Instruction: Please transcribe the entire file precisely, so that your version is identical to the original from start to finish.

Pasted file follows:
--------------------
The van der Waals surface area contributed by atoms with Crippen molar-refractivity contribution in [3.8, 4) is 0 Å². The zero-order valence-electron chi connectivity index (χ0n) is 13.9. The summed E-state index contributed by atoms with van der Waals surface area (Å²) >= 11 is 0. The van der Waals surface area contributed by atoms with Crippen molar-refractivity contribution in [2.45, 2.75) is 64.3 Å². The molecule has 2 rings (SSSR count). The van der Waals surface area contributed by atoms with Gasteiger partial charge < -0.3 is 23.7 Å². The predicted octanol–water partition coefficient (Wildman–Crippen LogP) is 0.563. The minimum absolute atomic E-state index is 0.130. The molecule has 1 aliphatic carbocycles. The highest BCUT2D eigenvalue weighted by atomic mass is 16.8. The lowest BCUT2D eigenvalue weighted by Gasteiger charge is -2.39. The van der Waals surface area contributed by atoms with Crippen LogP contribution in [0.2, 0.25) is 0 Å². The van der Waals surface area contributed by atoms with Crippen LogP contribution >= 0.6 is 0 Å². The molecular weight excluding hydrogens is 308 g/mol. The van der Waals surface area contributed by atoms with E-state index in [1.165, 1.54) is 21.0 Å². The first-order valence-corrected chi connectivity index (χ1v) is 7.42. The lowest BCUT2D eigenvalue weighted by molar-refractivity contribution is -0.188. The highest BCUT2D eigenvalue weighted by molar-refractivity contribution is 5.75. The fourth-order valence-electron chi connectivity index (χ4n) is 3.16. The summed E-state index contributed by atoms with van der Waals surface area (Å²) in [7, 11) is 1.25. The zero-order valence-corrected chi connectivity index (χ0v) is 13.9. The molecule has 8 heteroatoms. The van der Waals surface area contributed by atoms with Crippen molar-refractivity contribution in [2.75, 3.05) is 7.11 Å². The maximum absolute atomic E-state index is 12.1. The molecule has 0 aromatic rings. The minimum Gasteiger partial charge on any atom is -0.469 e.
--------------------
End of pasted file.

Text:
The van der Waals surface area contributed by atoms with Crippen molar-refractivity contribution in [3.8, 4) is 0 Å². The zero-order valence-electron chi connectivity index (χ0n) is 13.9. The summed E-state index contributed by atoms with van der Waals surface area (Å²) >= 11 is 0. The van der Waals surface area contributed by atoms with Crippen molar-refractivity contribution in [2.45, 2.75) is 64.3 Å². The molecule has 2 rings (SSSR count). The van der Waals surface area contributed by atoms with Gasteiger partial charge < -0.3 is 23.7 Å². The predicted octanol–water partition coefficient (Wildman–Crippen LogP) is 0.563. The minimum absolute atomic E-state index is 0.130. The molecule has 1 aliphatic carbocycles. The highest BCUT2D eigenvalue weighted by atomic mass is 16.8. The lowest BCUT2D eigenvalue weighted by Gasteiger charge is -2.39. The van der Waals surface area contributed by atoms with Crippen LogP contribution in [0.2, 0.25) is 0 Å². The van der Waals surface area contributed by atoms with Crippen LogP contribution >= 0.6 is 0 Å². The molecular weight excluding hydrogens is 308 g/mol. The van der Waals surface area contributed by atoms with E-state index in [1.165, 1.54) is 21.0 Å². The first-order valence-corrected chi connectivity index (χ1v) is 7.42. The lowest BCUT2D eigenvalue weighted by molar-refractivity contribution is -0.188. The highest BCUT2D eigenvalue weighted by molar-refractivity contribution is 5.75. The fourth-order valence-electron chi connectivity index (χ4n) is 3.16. The summed E-state index contributed by atoms with van der Waals surface area (Å²) in [7, 11) is 1.25. The zero-order valence-corrected chi connectivity index (χ0v) is 13.9. The molecule has 8 heteroatoms. The van der Waals surface area contributed by atoms with Crippen molar-refractivity contribution in [2.75, 3.05) is 7.11 Å². The maximum absolute atomic E-state index is 12.1. The molecule has 0 aromatic rings. The minimum Gasteiger partial charge on any atom is -0.469 e.